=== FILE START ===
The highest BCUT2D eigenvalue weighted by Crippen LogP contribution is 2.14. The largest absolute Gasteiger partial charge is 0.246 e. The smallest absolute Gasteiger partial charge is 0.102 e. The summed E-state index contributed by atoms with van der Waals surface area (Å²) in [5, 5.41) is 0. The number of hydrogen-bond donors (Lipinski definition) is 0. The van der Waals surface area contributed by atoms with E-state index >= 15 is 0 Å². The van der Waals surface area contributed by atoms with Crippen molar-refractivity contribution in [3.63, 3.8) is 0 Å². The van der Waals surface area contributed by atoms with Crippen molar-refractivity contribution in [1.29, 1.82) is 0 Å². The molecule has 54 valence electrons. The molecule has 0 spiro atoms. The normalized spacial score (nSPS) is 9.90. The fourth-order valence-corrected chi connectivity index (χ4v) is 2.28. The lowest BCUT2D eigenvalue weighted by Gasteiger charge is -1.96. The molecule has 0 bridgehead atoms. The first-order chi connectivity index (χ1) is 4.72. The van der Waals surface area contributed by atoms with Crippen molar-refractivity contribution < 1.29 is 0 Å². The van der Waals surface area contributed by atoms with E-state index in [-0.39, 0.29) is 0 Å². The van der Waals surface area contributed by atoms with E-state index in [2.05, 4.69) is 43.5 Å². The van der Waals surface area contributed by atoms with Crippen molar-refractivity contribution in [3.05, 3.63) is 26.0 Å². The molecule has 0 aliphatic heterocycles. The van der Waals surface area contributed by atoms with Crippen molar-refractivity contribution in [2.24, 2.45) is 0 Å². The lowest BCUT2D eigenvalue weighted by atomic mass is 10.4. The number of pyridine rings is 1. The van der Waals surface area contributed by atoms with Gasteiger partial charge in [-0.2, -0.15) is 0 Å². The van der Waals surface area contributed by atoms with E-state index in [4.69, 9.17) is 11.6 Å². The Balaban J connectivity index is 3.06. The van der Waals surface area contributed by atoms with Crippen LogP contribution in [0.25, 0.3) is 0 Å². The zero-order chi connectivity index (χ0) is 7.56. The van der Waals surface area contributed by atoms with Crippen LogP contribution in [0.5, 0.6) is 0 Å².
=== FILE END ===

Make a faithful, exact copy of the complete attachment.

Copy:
The highest BCUT2D eigenvalue weighted by Crippen LogP contribution is 2.14. The largest absolute Gasteiger partial charge is 0.246 e. The smallest absolute Gasteiger partial charge is 0.102 e. The summed E-state index contributed by atoms with van der Waals surface area (Å²) in [5, 5.41) is 0. The number of hydrogen-bond donors (Lipinski definition) is 0. The van der Waals surface area contributed by atoms with E-state index >= 15 is 0 Å². The van der Waals surface area contributed by atoms with Crippen molar-refractivity contribution in [3.63, 3.8) is 0 Å². The van der Waals surface area contributed by atoms with Crippen molar-refractivity contribution in [1.29, 1.82) is 0 Å². The molecule has 54 valence electrons. The molecule has 0 spiro atoms. The normalized spacial score (nSPS) is 9.90. The fourth-order valence-corrected chi connectivity index (χ4v) is 2.28. The lowest BCUT2D eigenvalue weighted by Gasteiger charge is -1.96. The molecule has 0 bridgehead atoms. The first-order chi connectivity index (χ1) is 4.72. The van der Waals surface area contributed by atoms with Crippen molar-refractivity contribution < 1.29 is 0 Å². The van der Waals surface area contributed by atoms with E-state index in [-0.39, 0.29) is 0 Å². The van der Waals surface area contributed by atoms with E-state index in [2.05, 4.69) is 43.5 Å². The van der Waals surface area contributed by atoms with Crippen molar-refractivity contribution in [3.05, 3.63) is 26.0 Å². The molecule has 0 aliphatic heterocycles. The van der Waals surface area contributed by atoms with Crippen molar-refractivity contribution in [2.24, 2.45) is 0 Å². The lowest BCUT2D eigenvalue weighted by atomic mass is 10.4. The number of pyridine rings is 1. The van der Waals surface area contributed by atoms with Gasteiger partial charge in [-0.2, -0.15) is 0 Å². The van der Waals surface area contributed by atoms with E-state index in [4.69, 9.17) is 11.6 Å². The Balaban J connectivity index is 3.06. The van der Waals surface area contributed by atoms with Crippen LogP contribution in [0.25, 0.3) is 0 Å². The zero-order chi connectivity index (χ0) is 7.56. The van der Waals surface area contributed by atoms with Crippen LogP contribution in [0.5, 0.6) is 0 Å².